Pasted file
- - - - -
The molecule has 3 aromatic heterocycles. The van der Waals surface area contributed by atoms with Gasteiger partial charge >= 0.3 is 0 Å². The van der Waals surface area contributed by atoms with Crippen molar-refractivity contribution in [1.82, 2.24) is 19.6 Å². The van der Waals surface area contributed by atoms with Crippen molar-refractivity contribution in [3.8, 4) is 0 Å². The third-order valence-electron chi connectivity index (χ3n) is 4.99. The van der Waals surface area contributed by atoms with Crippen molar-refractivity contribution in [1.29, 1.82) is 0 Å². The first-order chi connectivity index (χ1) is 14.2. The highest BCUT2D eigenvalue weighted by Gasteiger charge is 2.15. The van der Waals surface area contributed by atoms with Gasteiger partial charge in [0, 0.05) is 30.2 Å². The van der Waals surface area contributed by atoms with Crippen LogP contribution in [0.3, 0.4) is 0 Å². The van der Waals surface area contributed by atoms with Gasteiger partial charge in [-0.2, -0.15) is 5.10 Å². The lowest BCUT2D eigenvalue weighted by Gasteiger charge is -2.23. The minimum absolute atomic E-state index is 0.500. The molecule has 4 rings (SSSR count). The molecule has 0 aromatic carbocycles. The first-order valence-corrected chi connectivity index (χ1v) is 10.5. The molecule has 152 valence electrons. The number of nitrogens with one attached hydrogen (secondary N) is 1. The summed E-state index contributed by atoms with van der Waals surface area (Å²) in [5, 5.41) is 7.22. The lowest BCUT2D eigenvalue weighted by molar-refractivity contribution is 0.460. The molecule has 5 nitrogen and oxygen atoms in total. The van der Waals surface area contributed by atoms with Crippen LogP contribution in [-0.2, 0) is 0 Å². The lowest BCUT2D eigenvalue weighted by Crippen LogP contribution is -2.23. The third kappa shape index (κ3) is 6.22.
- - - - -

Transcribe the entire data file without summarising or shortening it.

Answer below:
The molecule has 3 aromatic heterocycles. The van der Waals surface area contributed by atoms with Gasteiger partial charge >= 0.3 is 0 Å². The van der Waals surface area contributed by atoms with Crippen molar-refractivity contribution in [1.82, 2.24) is 19.6 Å². The van der Waals surface area contributed by atoms with Crippen molar-refractivity contribution in [3.8, 4) is 0 Å². The third-order valence-electron chi connectivity index (χ3n) is 4.99. The van der Waals surface area contributed by atoms with Crippen molar-refractivity contribution in [1.29, 1.82) is 0 Å². The first-order chi connectivity index (χ1) is 14.2. The highest BCUT2D eigenvalue weighted by Gasteiger charge is 2.15. The van der Waals surface area contributed by atoms with Gasteiger partial charge in [0, 0.05) is 30.2 Å². The van der Waals surface area contributed by atoms with Crippen LogP contribution in [0.3, 0.4) is 0 Å². The van der Waals surface area contributed by atoms with Gasteiger partial charge in [-0.2, -0.15) is 5.10 Å². The lowest BCUT2D eigenvalue weighted by Gasteiger charge is -2.23. The minimum absolute atomic E-state index is 0.500. The molecule has 4 rings (SSSR count). The molecule has 0 aromatic carbocycles. The first-order valence-corrected chi connectivity index (χ1v) is 10.5. The molecule has 152 valence electrons. The number of nitrogens with one attached hydrogen (secondary N) is 1. The summed E-state index contributed by atoms with van der Waals surface area (Å²) in [5, 5.41) is 7.22. The lowest BCUT2D eigenvalue weighted by molar-refractivity contribution is 0.460. The molecule has 5 nitrogen and oxygen atoms in total. The van der Waals surface area contributed by atoms with Crippen LogP contribution in [-0.2, 0) is 0 Å². The lowest BCUT2D eigenvalue weighted by Crippen LogP contribution is -2.23. The third kappa shape index (κ3) is 6.22.